Basically, the copper layer 460 is ablated down to a very thin layer 470 at the same time as the resist layer 468 is ablated. This approach allows starting with the thicker copper layer 460 and ablating down to the thin layer 470 using the laser to define the resist pattern 466, as well as give the etching a head start by removing most of the copper 460 that would normally need to be etched away. The present embodiment is able to define a circuit structure 480 (see FIG. 23C) with the resolution and definition of the laser, rather than the resolution of conventional image and develop process used by conventional resist imaging.

After processing with the laser, the circuit structure 450 is etched to remove the remaining copper 470 in the recesses 472. The resist layer 468 protects the upper surface 462 of the copper layer 460 during the etching. The 3 micron copper 470 at the base of the recesses 472 is etched away very quickly during the differential etch, without degrading the remaining circuit pattern excessively.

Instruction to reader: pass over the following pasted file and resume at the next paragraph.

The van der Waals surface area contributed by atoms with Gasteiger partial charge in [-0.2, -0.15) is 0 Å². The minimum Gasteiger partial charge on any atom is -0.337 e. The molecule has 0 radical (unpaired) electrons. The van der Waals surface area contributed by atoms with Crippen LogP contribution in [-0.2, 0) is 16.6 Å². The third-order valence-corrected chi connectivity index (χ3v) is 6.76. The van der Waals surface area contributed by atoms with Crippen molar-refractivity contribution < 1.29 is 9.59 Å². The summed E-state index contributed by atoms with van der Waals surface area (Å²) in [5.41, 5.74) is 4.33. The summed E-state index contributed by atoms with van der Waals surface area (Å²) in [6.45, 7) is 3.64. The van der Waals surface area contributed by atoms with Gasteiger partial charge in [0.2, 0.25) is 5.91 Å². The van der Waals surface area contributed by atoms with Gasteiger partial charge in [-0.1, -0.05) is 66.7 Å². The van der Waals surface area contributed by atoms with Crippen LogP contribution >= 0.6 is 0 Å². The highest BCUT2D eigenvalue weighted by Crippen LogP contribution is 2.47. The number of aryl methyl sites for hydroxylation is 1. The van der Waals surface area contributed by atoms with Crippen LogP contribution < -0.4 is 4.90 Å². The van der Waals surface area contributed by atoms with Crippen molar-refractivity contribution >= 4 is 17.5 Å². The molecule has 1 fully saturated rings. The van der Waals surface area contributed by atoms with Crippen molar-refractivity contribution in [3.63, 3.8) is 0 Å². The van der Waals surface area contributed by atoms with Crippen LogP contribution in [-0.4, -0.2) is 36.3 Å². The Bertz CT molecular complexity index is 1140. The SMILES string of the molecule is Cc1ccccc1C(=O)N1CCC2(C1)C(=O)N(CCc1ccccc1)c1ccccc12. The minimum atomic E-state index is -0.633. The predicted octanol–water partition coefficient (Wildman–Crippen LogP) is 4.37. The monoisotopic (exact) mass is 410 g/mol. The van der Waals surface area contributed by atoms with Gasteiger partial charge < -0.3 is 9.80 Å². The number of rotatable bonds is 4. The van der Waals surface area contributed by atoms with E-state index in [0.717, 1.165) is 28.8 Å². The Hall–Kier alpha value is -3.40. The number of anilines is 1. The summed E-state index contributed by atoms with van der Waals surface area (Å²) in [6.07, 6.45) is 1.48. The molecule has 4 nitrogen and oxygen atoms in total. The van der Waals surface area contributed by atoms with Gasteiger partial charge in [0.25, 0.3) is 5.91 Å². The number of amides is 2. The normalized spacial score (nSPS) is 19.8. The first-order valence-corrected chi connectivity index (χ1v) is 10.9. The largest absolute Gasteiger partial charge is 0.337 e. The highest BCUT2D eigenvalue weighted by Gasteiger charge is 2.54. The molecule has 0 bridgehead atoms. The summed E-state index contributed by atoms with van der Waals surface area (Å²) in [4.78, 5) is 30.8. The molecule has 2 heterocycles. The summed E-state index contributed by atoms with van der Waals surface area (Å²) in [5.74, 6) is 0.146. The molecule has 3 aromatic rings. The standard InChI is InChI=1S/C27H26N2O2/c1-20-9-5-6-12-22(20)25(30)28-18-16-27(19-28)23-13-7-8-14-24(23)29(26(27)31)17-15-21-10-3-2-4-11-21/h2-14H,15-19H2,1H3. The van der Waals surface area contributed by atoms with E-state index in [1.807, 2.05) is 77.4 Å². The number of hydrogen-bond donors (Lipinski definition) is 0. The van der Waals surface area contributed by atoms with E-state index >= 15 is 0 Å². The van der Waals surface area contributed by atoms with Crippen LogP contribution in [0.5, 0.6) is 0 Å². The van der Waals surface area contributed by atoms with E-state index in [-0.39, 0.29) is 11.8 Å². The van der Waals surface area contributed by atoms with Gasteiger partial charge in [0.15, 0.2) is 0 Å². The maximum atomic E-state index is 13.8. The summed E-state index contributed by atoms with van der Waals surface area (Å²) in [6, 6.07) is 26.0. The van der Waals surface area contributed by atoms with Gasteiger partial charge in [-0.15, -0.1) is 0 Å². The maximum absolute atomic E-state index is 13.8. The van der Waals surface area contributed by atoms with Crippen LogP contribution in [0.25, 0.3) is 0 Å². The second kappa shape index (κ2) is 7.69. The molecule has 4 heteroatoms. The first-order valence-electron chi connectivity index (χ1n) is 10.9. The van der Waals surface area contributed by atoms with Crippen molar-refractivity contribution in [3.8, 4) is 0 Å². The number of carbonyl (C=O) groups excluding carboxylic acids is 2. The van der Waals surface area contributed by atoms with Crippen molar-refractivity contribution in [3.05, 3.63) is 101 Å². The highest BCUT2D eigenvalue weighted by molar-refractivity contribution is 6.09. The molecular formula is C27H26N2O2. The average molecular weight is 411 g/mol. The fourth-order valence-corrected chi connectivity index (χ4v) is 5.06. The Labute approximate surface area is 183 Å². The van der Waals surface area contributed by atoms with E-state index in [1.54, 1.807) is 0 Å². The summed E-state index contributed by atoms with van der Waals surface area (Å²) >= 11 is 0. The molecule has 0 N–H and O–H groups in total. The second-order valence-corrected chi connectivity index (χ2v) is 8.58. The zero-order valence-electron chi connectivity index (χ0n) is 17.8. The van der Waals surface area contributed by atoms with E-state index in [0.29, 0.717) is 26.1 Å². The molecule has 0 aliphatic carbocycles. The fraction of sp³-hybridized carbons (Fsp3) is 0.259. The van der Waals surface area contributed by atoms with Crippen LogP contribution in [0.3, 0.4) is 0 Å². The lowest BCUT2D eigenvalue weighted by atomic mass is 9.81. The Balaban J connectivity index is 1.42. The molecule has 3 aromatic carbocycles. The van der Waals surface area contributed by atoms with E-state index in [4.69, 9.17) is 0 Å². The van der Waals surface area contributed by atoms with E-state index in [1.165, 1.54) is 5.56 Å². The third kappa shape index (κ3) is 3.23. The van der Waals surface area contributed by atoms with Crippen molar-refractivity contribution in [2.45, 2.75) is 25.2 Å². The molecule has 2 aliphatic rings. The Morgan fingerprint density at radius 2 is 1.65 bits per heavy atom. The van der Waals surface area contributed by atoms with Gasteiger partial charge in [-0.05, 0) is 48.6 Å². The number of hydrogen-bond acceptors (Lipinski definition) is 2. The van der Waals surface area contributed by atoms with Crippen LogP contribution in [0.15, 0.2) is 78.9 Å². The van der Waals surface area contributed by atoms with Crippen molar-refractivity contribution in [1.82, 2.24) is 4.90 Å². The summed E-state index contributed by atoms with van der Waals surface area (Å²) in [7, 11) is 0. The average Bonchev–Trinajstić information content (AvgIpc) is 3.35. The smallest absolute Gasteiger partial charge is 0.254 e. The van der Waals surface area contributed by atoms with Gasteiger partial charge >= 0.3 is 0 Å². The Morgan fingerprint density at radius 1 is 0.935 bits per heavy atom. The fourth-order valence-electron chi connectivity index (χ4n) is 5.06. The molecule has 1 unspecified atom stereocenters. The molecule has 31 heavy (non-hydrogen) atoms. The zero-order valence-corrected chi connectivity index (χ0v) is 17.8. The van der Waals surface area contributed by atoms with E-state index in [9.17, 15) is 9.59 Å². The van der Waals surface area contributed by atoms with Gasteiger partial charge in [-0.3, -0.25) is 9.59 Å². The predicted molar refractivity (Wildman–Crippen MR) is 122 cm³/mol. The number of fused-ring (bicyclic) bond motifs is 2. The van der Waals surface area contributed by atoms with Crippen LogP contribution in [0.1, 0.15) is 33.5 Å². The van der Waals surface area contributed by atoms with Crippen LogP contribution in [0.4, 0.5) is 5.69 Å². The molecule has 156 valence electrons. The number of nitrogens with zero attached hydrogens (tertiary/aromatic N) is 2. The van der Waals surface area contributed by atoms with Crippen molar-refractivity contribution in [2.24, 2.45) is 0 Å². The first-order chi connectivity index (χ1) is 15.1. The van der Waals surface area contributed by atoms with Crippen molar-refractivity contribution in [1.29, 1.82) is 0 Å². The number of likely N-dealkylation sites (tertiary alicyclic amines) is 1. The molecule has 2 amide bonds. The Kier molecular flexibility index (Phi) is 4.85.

As illustrated in FIG. 23C, the resist layer 468 has been stripped and the circuit structure 480 remains. The copper 470 at the base of the recesses 472 is also gone. One of the benefits of the present embodiment is that resist ablation and pattern definition is done on the same machine as the full metal via 452 drilling so there is no registration issue as there is with conventional methods where the resist is imaged using a low power source that can expose photo sensitive material, but cannot ablate or vaporizes the resist layer 468 or the copper layer 460. The present method uses the laser to ablate the resist and the copper at the same step (although with a different power setting for copper). The same laser can also be used to drill the vias 452 in the same set-up.

When the fusion bond layer is applied, the space 470 between the traces 482 and any undercut adjacent to the traces 482 created during etching of the thin copper layer 470 are filled with LCP. Additionally, the circuit traces 482 are relatively thick (about 0.0007 inches to about 0.007 inches) with very straight, rectangular side walls 486 and little or no taper. The traces 482 preferably have an aspect ratio (height: diameter) of about 2:1 to about 1:1.